I love this writer’s work. I feel her stories deserve a place in a far larger market. Her imagination cannot be faulted, though I’m sometimes left feeling her books are one edit or two away from being perfect. I found Between to be a little disjointed and the ending felt a little rushed compared to the rest of the pacing but as always, a bright spark of an idea and powerful imagination is at the heart of the story.
Breakfast at Tiffany’s, Truman Capote
A perfect example of how different a film can feel from the book it’s based on. Hepburn’s performance and the alterations made for the screen gave Holly Golightly a pained aspect to her existence that doesn’t seem to so readily come across in the book. While I can admire it as a classic work and well-written, I found none of the characters likeable, not that I found them much better in the film, but they showed a few saving graces that seems lacking in the narrative.
Toast, Nigel Slater
Nigel Slater’s memoir told around the meals he shared with his family may be unique in its style and the childhood’s remembrances of joy at the simple pleasures instilled by food. For anyone of a certain age it will spike the memory, and for those too young to know what people used to eat it will be a history lesson told with real humour. His recollection of the dreaded crates of (often warm) yucky milk that would arrive at school is one I share, only had it been me made to stand at the front of the class until I drank it all, I would have happily stood there all day rather than even make the attempt. It’s hard to believe we used to consume even half these things, even more difficult to believe some still exist. Along with stories of how children caught diseases such as measles and mumps (not in the book but when one child caught something, the others were sent round to make sure they caught it too so they all got it over and done with) with no talk of vaccinations may sound shocking now, but was a commonplace occurrence then. Some memories are told with the innocent callousness only a child can muster; as an adult Slater has said he regretted being so harsh, but I think it’s forgivable as these are childhood recollections not tempered with time and understanding, more real for all that.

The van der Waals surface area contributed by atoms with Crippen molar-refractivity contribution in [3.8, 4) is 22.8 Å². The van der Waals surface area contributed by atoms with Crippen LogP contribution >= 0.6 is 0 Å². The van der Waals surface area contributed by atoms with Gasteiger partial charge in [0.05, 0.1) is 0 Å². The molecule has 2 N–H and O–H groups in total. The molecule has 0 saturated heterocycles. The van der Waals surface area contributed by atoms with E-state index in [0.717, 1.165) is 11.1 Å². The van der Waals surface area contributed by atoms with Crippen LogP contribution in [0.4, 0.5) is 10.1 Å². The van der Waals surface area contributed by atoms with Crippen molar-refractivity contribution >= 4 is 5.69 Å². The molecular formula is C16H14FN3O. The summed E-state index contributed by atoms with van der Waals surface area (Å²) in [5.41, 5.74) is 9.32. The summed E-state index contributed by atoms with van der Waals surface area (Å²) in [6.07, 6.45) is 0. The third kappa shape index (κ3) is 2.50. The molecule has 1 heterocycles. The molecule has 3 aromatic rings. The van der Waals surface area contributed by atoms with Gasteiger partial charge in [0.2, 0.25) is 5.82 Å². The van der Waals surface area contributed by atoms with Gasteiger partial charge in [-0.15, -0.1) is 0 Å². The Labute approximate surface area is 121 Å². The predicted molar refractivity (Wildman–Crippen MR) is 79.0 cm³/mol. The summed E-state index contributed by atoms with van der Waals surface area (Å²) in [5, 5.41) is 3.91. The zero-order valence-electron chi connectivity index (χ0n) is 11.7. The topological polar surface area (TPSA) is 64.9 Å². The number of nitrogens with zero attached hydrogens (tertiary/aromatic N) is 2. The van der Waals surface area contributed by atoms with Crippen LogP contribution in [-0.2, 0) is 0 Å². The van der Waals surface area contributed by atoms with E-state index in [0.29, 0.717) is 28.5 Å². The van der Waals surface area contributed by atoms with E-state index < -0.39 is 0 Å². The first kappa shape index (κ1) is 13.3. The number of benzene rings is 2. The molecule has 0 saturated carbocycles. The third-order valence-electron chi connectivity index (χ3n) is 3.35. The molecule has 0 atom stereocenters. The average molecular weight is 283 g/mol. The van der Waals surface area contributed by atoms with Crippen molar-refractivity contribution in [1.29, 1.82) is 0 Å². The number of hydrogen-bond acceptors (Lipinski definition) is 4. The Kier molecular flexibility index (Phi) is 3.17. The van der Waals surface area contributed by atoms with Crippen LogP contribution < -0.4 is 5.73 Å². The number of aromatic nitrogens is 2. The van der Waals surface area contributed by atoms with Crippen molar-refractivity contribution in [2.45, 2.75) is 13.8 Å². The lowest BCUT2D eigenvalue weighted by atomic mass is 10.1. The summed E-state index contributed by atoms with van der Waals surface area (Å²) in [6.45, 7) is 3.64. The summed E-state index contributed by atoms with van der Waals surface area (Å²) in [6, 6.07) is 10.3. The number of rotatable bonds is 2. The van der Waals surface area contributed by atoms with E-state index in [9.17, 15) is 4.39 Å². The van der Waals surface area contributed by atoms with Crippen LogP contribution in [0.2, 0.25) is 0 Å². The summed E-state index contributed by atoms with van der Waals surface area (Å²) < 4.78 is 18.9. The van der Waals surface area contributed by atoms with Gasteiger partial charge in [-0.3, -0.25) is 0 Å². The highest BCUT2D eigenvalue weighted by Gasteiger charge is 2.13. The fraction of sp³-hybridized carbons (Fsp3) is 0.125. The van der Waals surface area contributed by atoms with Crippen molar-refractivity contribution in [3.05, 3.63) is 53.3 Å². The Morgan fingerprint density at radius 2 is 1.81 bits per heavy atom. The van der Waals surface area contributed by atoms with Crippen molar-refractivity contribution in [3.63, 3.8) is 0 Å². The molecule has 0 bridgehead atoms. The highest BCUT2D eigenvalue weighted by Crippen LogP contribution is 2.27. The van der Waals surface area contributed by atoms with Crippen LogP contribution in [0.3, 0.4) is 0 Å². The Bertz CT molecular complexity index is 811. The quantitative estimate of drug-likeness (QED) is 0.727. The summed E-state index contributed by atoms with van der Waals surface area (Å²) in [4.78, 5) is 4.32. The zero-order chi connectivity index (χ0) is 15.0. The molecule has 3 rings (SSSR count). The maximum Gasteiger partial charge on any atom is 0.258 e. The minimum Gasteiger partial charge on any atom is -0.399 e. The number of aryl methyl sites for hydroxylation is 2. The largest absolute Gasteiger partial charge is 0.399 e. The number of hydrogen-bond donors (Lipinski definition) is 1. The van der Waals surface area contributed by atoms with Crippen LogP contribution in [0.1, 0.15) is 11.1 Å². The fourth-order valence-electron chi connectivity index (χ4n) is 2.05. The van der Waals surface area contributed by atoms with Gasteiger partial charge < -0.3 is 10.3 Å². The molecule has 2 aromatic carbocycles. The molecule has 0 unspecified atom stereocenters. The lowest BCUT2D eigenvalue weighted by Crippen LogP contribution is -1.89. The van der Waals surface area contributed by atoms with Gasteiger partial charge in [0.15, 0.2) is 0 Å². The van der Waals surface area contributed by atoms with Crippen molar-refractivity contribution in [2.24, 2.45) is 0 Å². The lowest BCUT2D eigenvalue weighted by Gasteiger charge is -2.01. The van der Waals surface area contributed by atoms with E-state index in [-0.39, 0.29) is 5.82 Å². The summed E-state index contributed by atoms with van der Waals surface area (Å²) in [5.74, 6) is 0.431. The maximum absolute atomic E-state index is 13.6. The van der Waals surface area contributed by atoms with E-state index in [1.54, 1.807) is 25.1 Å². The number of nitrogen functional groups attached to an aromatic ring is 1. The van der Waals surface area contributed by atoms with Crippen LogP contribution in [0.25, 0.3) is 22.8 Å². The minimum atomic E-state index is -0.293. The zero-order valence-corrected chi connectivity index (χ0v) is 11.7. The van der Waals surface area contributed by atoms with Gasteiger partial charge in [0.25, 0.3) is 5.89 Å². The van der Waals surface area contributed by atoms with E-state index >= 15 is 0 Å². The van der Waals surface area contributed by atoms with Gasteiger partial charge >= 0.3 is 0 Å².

Monsters, Emerald Fennell